John Hickie, an investment director at Cloncaragh Investments, said the planning system is broken and questioned the operation of the judicial review process".

Read the full article @ The Irish Independent

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Irish Times opinion on the planning controversy around cynical objectors

 The Irish Times has set out its view on the latest planning controversy around a small number of cynical objector's mis-using the planning process. The opinion notes how speed of decision making is vital and these cynical objections are slowing the process down. The following is an excerpt from the opinion:
"The planning system performs an important function. It should lead to pleasant and appropriate built environments. It ensures that structures are not built where they shouldn’t be and that they conform to the relevant legislation and regulation. And that someone who feels they will be detrimentally affected can make their case. It is also cumbersome and lengthy. There are several reasons for this: the sheer number of proposed developments; the limited capacity of the system; structural problems at An Bord Pleanála; and finally the delays associated with taking any legal action that might ensue. The result is the creation of opportunities for arbitrage, as outlined in a recent RTÉ PrimeTime programme and reports in its wake. These focus on allegations of one particularly egregious practice that capitalises on delays in the hearing of appeals by An Bord Pleanála".
Read the full article @ The Irish Times
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The EPA has ruled that a Wexford pig farm does not require an industrial emissions license

For those following the Killnick pig farm case, there was a development yesterday. As many people will know, pig farms are challenging because of the odours they create which grow as the farm expands and/or intensifies. There are many watching this case.

The Irish Independent noted yesterday how:

"A High Court case taken the operator of a farm in Killnick, which was convicted under the Air Pollution Act last year, has been adjourned until February of next year. Following a ruling by An Bord Pleanála in April of this year that the pig farm was in breach of planning regulations, Premier Pigs Ltd, the operator of the farm, took the decision to challenge that ruling. However, after a hearing on Monday last (November 20) the case has been pushed back until February 2024".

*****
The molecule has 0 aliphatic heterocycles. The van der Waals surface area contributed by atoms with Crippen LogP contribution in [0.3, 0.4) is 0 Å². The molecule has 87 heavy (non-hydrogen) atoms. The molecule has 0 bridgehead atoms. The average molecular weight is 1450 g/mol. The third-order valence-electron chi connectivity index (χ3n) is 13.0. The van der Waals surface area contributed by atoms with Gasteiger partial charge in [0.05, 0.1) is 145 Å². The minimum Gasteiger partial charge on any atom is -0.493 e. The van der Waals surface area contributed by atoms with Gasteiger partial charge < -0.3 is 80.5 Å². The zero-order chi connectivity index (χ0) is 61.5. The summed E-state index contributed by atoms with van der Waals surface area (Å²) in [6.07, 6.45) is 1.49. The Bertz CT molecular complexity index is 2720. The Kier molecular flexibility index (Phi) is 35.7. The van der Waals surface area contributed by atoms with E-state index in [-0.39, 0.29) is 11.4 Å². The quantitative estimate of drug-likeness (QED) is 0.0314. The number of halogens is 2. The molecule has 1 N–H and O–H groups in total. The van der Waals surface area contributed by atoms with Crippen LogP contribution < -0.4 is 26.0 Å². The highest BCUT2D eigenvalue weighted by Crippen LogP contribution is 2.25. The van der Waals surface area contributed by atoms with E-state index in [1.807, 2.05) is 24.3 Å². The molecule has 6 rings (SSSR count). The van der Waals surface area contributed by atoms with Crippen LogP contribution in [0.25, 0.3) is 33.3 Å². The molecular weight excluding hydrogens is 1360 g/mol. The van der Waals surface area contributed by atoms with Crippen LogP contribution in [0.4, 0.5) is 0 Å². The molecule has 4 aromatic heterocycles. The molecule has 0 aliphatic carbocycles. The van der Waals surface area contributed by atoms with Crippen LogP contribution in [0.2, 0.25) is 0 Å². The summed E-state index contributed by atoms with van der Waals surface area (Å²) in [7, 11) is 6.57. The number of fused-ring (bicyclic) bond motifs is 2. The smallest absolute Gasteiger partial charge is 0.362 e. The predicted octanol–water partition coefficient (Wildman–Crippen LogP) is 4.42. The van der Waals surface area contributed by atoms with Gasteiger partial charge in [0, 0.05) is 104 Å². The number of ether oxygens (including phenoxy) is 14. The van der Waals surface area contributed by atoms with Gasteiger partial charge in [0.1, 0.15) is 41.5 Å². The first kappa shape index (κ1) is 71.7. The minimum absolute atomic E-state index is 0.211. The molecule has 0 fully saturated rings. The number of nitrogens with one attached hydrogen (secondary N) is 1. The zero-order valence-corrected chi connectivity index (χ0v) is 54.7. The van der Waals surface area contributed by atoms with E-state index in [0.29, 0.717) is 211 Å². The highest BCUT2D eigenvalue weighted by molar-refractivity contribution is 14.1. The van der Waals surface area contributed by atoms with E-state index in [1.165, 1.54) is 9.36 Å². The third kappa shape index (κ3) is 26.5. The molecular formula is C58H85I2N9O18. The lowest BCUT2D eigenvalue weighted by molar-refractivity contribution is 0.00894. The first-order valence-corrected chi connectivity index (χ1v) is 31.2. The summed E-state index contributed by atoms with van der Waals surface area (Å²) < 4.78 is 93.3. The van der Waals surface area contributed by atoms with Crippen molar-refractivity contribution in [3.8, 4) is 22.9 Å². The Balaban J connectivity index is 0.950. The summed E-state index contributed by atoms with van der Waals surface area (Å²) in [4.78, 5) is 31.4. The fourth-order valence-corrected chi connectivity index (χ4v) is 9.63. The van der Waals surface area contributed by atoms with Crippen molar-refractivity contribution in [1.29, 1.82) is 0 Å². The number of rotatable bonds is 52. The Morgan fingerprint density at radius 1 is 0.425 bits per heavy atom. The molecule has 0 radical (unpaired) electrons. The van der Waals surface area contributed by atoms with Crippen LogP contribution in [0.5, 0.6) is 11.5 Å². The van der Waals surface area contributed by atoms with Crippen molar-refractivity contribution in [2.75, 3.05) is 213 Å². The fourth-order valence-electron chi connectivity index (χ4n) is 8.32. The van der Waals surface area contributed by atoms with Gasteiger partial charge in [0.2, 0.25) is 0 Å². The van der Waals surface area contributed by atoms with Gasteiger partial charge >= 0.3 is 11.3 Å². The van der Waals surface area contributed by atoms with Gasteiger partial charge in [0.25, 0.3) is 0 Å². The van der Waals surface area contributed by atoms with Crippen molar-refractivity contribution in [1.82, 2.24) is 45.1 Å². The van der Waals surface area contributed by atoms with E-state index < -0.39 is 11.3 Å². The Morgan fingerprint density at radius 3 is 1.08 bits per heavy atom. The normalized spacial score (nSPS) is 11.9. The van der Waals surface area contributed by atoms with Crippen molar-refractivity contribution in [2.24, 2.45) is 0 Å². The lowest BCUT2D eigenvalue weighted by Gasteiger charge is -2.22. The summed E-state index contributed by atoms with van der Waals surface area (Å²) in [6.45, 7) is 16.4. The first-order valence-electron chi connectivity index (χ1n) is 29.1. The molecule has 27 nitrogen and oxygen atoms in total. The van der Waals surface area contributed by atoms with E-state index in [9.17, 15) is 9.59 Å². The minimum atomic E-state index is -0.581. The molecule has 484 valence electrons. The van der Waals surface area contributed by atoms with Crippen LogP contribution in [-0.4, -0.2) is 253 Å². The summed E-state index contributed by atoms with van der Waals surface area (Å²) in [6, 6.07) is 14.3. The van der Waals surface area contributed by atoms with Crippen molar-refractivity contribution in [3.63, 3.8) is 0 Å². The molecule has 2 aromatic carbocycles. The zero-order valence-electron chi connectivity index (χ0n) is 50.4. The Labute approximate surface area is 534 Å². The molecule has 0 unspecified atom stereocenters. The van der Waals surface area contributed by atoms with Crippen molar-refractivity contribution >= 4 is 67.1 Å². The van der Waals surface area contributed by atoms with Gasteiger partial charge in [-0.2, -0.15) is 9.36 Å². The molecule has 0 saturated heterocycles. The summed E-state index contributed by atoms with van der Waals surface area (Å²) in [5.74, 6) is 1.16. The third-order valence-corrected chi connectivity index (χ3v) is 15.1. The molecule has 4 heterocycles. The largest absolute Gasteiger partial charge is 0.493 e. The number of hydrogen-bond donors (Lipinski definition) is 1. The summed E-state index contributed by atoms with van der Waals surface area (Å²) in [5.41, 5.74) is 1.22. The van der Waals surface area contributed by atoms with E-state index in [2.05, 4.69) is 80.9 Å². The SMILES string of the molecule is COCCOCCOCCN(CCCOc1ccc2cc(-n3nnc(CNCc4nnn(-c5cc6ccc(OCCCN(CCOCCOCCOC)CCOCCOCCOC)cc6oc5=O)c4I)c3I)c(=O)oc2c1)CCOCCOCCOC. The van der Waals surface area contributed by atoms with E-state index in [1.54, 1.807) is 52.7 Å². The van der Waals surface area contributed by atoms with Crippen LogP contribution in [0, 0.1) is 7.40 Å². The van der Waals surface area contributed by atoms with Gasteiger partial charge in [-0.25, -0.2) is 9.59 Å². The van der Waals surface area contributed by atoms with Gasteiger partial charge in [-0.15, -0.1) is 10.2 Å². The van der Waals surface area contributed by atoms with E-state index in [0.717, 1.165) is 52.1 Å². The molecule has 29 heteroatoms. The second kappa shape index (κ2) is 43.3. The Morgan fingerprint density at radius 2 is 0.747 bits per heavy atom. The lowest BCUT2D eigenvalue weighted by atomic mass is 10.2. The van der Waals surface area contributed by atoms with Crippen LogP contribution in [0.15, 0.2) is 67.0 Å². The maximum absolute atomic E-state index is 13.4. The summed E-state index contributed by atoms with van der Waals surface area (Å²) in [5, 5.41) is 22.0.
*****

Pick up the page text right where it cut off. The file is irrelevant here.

Read the full article @ The Irish Independent
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Planning and Environment division of High Court opens today "to improve delivery of housing"

 The Irish Independent takes a different approach to explaining the new Planning and Environment division of High Court with the argument made that this has been established primarily to improve delivery of housing. Those involved in planning would argue, however, that it is needed to address the increasingly complicated nature of planning and environmental law.

Here's an excerpt from the article.

"A new division of the High Court dedicated to Planning and Environmental cases will be formally established today. 

The new division, with three specialist judges, was approved by Cabinet last month and will enable more efficient management of cases dealing with planning and environmental matters, in particular judicial reviews. A ceremonial first sitting will be held this morning to mark its full establishment as a High Court Division. The division was established by the Department of Justice in partnership with the Courts Service and the Department of Housing, Local Government and Heritage. Cases will now be heard by the three judges assigned to the new Court Division which will deal with proceedings such as strategic infrastructure and commercial planning matters and decisions involving EU and national environmental and planning legislation".